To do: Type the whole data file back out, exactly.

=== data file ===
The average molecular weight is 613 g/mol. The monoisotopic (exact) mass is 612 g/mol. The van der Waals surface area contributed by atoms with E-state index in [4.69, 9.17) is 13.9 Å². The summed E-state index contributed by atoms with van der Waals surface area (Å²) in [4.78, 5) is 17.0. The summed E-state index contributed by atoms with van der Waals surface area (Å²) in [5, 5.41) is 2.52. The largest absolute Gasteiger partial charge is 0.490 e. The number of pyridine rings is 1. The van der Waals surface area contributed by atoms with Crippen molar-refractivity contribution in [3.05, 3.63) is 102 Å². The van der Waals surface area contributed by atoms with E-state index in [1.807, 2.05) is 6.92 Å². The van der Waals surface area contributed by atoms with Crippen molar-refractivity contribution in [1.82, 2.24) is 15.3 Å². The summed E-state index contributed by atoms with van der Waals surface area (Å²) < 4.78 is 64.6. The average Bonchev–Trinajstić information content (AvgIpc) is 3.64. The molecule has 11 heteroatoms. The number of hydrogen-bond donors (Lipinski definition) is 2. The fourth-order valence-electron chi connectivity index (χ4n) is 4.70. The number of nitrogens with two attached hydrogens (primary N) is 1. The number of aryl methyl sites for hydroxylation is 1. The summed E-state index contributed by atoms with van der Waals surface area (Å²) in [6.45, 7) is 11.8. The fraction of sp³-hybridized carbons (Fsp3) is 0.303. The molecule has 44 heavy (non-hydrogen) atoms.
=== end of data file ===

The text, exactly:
The average molecular weight is 613 g/mol. The monoisotopic (exact) mass is 612 g/mol. The van der Waals surface area contributed by atoms with E-state index in [4.69, 9.17) is 13.9 Å². The summed E-state index contributed by atoms with van der Waals surface area (Å²) in [4.78, 5) is 17.0. The summed E-state index contributed by atoms with van der Waals surface area (Å²) in [5, 5.41) is 2.52. The largest absolute Gasteiger partial charge is 0.490 e. The number of pyridine rings is 1. The van der Waals surface area contributed by atoms with Crippen molar-refractivity contribution in [3.05, 3.63) is 102 Å². The van der Waals surface area contributed by atoms with E-state index in [1.807, 2.05) is 6.92 Å². The van der Waals surface area contributed by atoms with Crippen molar-refractivity contribution in [1.82, 2.24) is 15.3 Å². The summed E-state index contributed by atoms with van der Waals surface area (Å²) < 4.78 is 64.6. The average Bonchev–Trinajstić information content (AvgIpc) is 3.64. The molecule has 11 heteroatoms. The number of hydrogen-bond donors (Lipinski definition) is 2. The fourth-order valence-electron chi connectivity index (χ4n) is 4.70. The number of nitrogens with two attached hydrogens (primary N) is 1. The number of aryl methyl sites for hydroxylation is 1. The summed E-state index contributed by atoms with van der Waals surface area (Å²) in [6.45, 7) is 11.8. The fraction of sp³-hybridized carbons (Fsp3) is 0.303. The molecule has 44 heavy (non-hydrogen) atoms.